This week saw a fascinating dustup as some of the blogosphere’s notables tussled with some journalists over how to conduct an interview. Wired’s Fred Vogelstein wanted a phoner; the bloggers, Jason Calacanis and Dave Winer, wanted either to answer questions by email (in Calacanis’s case) or (in Winer’s case) to receive questions by email and answer, publicly, on his blog. There was considerable snit on the part of several Wired writers in defense of their colleague once the bloggers went public with their disagreement.
If you want the full details, you can read about it on Calacanis’s blog and on Winer’s, and you can read Jeff Jarvis’s impassioned explication of the “empowered interviewee.” Vogelstein tells his side here.
It’s undeniable that pros prefer phoners. Partly it’s because the phone is fast, and most senior-level reporters today learned their craft when the phone was really the only channel available. Also, it’s because a good reporter can capture an extra bit of color by listening to an interviewee’s voice and tone. But mostly, it’s because reporters hope to use the conversational environment as a space in which to prod, wheedle, cajole and possibly trip up their interviewee.
Any reporter who doesn’t admit this is lying, either to his listener or to himself. Phone conversations have the additional advantage of (usually) leaving no record, giving journalism’s more malicious practitioners a chance to distort without exposure, and its lazier representatives an opportunity to goof without fear. (I have no reason to believe Vogelstein is either. But in his email to Calacanis, which the reporter later posted himself, Vogelstein explained his preference by saying, “Email leaves too much room for misinterpretation. You can’t hear the tone in someone’s voice.” And that just sounds disingenuous coming from someone who earns his living writing text — unless Vogelstein has reinvented himself as a podcaster while I wasn’t looking.)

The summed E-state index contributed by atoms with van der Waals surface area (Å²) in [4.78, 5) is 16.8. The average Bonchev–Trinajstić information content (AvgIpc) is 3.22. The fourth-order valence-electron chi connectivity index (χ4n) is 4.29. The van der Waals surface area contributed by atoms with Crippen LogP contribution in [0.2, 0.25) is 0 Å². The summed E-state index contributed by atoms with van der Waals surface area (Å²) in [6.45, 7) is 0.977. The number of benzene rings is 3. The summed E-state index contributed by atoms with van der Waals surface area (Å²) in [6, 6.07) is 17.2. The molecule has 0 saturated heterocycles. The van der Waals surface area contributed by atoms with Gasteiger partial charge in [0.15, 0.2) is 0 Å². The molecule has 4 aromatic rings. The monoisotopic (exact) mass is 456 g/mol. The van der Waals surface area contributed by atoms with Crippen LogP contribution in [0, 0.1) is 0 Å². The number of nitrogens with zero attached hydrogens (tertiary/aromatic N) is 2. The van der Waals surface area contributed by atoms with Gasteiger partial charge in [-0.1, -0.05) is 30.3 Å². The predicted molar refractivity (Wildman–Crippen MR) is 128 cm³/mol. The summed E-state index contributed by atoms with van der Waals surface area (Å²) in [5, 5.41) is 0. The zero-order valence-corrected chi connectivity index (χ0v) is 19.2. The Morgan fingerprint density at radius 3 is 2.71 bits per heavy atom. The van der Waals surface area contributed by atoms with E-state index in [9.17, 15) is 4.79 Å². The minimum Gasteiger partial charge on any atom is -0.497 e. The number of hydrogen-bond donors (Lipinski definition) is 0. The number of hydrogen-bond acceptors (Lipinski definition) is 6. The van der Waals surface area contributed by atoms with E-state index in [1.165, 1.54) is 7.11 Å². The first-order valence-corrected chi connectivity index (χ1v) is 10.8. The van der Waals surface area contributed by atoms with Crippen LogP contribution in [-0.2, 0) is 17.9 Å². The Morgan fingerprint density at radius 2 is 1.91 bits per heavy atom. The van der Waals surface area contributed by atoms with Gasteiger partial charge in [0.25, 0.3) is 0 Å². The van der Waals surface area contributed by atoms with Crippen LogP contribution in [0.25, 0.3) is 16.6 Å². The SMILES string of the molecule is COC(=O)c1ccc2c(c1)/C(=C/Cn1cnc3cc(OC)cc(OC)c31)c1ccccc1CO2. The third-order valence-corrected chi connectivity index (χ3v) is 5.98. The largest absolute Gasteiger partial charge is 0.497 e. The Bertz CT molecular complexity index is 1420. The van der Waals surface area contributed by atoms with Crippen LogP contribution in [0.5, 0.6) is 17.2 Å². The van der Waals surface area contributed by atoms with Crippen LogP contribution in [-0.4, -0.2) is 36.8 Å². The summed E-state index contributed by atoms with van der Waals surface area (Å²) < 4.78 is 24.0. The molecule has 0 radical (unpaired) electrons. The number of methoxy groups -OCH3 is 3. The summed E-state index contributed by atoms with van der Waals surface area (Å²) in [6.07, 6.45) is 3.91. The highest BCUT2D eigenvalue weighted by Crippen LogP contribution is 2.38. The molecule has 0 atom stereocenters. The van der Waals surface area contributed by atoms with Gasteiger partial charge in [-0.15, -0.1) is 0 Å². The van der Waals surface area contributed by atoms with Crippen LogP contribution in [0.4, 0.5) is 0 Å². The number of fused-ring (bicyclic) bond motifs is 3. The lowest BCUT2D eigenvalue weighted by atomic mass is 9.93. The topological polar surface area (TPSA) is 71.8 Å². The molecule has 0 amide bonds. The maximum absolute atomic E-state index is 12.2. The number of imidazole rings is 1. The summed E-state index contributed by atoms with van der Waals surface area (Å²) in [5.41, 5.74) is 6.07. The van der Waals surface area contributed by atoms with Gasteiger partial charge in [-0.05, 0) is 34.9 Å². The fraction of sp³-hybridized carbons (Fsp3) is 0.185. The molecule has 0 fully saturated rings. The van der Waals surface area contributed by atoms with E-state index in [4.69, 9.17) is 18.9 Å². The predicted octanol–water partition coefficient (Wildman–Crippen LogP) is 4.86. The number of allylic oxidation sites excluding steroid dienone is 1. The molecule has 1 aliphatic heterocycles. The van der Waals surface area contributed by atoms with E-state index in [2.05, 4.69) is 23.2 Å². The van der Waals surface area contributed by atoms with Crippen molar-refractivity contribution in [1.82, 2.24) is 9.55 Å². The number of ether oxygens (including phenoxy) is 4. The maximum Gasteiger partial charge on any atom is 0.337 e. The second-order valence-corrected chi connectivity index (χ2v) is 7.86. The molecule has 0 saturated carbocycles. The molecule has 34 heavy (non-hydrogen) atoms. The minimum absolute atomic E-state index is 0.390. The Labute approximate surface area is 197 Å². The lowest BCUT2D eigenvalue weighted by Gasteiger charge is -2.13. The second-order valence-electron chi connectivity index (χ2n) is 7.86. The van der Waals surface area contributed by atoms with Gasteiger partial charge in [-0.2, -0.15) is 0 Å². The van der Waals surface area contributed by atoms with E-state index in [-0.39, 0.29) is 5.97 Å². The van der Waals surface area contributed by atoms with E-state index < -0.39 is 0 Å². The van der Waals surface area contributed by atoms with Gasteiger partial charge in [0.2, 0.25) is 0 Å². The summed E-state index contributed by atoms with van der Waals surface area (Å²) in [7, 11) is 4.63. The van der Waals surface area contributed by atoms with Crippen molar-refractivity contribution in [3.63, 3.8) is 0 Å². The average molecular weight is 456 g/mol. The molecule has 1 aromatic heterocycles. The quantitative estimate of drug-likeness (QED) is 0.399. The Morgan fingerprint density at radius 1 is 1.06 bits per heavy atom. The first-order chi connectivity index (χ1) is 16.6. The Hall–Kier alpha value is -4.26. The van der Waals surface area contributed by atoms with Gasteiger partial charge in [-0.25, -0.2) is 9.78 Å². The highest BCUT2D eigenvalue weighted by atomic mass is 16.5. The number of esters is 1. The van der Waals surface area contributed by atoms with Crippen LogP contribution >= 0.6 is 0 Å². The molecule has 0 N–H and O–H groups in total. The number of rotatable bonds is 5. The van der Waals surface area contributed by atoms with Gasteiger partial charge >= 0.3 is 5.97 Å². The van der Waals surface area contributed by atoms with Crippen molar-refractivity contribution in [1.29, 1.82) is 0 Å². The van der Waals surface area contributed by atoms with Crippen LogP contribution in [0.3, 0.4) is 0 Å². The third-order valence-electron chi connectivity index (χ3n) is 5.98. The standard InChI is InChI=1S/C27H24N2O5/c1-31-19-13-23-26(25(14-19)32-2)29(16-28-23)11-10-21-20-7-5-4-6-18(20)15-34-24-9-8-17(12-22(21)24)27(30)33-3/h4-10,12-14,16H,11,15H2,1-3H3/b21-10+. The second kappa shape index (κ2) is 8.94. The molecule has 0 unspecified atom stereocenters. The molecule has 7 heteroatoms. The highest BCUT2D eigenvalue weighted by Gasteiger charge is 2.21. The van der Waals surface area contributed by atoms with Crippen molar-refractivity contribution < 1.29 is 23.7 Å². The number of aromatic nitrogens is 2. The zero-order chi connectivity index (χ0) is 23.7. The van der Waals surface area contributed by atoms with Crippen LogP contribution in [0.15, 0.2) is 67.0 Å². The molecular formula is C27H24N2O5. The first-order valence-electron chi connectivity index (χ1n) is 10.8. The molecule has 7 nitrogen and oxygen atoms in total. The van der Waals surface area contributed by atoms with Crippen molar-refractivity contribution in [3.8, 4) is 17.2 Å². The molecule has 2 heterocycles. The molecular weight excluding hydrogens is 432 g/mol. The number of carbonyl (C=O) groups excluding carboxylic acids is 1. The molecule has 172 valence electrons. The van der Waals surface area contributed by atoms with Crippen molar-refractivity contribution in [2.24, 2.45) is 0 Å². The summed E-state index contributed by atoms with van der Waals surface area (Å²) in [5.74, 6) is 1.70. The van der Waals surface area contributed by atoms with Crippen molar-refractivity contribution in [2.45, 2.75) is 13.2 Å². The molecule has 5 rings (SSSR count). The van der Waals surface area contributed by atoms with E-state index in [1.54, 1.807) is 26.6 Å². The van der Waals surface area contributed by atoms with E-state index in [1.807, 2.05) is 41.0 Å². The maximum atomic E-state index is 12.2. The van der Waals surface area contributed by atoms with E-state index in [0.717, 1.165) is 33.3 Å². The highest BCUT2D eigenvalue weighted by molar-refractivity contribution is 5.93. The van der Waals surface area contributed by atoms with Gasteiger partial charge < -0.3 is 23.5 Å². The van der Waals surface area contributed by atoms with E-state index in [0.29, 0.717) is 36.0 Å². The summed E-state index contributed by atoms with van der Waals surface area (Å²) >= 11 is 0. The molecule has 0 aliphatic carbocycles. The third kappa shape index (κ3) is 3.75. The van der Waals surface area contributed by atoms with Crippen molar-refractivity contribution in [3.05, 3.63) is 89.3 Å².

Why are we hearing about more interviewees shunning the phone? As Winer argued and Dan Gillmor argued and I agree, too many journalists get too much stuff wrong, and self-defense is a reasonable concern, given the likelihood of misquotation, out-of-context quotation and factual error.
The pros are going to keep lining up to explain why the phone interview is superior, but I haven’t yet seen a persuasive argument. On a BusinessWeek blog, Heather Green says she prefers reporting by phone or in person because “a conversation allows me to do followup questions.” Gee, I’ve done tons of email interviews, and nearly all of them involved followup questions. But what’s most revealing here is the misunderstanding (Green isn’t unique here, it’s widespread) of how blogging works.
Blogging is a conversation. That’s not a metaphor — it’s a simple fact that this story itself illustrates: Calacanis and Winer and Vogelstein and Gillmor and Green and many others have been having one such exchange (and now I’m chiming in too). To argue that the amongst-blog conversation doesn’t allow followups is ridiculous; if anything, our blog conversations have too many followups — and they have a hard time finding a graceful ending (though that optimist David Weinberger finds positive value in this lack of closure).
But in the online conversation, the reporter doesn’t get the last word. And the reporter doesn’t get to filter which parts of the conversation are available to the public. No wonder journalists want to stick with the phone. But I think it’s going to keep getting harder for them to get their sources to take the calls.
[tags]journalism, interviews, dave winer, jason calacanis, fred vogelstein[/tags]
There are no revisions for this post.